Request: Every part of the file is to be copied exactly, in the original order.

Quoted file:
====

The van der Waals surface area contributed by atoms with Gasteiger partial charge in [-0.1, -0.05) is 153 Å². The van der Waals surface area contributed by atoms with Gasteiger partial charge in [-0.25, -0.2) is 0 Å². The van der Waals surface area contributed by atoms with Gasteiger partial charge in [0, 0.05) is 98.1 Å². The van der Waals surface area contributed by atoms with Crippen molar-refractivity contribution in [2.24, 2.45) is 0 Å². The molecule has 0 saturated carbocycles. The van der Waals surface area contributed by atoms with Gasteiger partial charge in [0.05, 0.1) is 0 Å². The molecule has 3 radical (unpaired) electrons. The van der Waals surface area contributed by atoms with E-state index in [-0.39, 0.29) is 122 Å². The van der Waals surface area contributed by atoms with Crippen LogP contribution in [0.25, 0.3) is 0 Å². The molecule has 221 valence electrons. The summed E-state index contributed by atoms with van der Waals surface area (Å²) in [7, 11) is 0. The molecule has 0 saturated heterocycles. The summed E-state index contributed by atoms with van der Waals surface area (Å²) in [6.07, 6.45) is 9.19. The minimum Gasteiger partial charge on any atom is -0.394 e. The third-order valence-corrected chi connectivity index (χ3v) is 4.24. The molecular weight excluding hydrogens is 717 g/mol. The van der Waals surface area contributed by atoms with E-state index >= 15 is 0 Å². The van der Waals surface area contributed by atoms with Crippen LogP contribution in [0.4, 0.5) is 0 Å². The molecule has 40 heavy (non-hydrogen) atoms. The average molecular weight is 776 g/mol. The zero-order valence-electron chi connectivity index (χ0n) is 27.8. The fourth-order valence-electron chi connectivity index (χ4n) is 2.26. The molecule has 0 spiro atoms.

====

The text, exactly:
The van der Waals surface area contributed by atoms with Gasteiger partial charge in [-0.1, -0.05) is 153 Å². The van der Waals surface area contributed by atoms with Gasteiger partial charge in [-0.25, -0.2) is 0 Å². The van der Waals surface area contributed by atoms with Gasteiger partial charge in [0, 0.05) is 98.1 Å². The van der Waals surface area contributed by atoms with Crippen molar-refractivity contribution in [2.24, 2.45) is 0 Å². The molecule has 0 saturated carbocycles. The van der Waals surface area contributed by atoms with Gasteiger partial charge in [0.05, 0.1) is 0 Å². The molecule has 3 radical (unpaired) electrons. The van der Waals surface area contributed by atoms with E-state index in [-0.39, 0.29) is 122 Å². The van der Waals surface area contributed by atoms with Crippen LogP contribution in [0.25, 0.3) is 0 Å². The molecule has 221 valence electrons. The summed E-state index contributed by atoms with van der Waals surface area (Å²) in [7, 11) is 0. The molecule has 0 saturated heterocycles. The summed E-state index contributed by atoms with van der Waals surface area (Å²) in [6.07, 6.45) is 9.19. The minimum Gasteiger partial charge on any atom is -0.394 e. The third-order valence-corrected chi connectivity index (χ3v) is 4.24. The molecular weight excluding hydrogens is 717 g/mol. The van der Waals surface area contributed by atoms with E-state index >= 15 is 0 Å². The van der Waals surface area contributed by atoms with Crippen LogP contribution in [0.4, 0.5) is 0 Å². The molecule has 40 heavy (non-hydrogen) atoms. The average molecular weight is 776 g/mol. The zero-order valence-electron chi connectivity index (χ0n) is 27.8. The fourth-order valence-electron chi connectivity index (χ4n) is 2.26. The molecule has 0 spiro atoms.